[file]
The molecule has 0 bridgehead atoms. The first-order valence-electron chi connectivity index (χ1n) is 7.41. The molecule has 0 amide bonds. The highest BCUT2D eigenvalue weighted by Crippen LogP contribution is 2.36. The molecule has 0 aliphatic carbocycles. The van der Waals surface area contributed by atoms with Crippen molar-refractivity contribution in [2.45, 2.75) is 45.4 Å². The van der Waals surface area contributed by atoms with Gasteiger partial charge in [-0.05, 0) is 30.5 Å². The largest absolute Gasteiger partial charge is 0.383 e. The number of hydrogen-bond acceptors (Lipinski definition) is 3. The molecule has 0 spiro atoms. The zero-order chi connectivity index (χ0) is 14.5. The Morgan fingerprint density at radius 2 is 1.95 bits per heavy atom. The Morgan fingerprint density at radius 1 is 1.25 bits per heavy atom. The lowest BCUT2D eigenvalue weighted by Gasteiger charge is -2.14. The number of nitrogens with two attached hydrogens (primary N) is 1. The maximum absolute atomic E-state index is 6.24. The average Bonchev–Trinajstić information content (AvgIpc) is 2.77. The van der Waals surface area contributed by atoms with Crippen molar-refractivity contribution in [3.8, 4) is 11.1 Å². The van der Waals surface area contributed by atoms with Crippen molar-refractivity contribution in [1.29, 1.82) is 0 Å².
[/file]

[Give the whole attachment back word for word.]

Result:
The molecule has 0 bridgehead atoms. The first-order valence-electron chi connectivity index (χ1n) is 7.41. The molecule has 0 amide bonds. The highest BCUT2D eigenvalue weighted by Crippen LogP contribution is 2.36. The molecule has 0 aliphatic carbocycles. The van der Waals surface area contributed by atoms with Crippen molar-refractivity contribution in [2.45, 2.75) is 45.4 Å². The van der Waals surface area contributed by atoms with Gasteiger partial charge in [-0.05, 0) is 30.5 Å². The largest absolute Gasteiger partial charge is 0.383 e. The number of hydrogen-bond acceptors (Lipinski definition) is 3. The molecule has 0 spiro atoms. The zero-order chi connectivity index (χ0) is 14.5. The Morgan fingerprint density at radius 2 is 1.95 bits per heavy atom. The Morgan fingerprint density at radius 1 is 1.25 bits per heavy atom. The lowest BCUT2D eigenvalue weighted by Gasteiger charge is -2.14. The number of nitrogens with two attached hydrogens (primary N) is 1. The maximum absolute atomic E-state index is 6.24. The average Bonchev–Trinajstić information content (AvgIpc) is 2.77. The van der Waals surface area contributed by atoms with Crippen molar-refractivity contribution in [3.8, 4) is 11.1 Å². The van der Waals surface area contributed by atoms with Crippen molar-refractivity contribution in [1.29, 1.82) is 0 Å².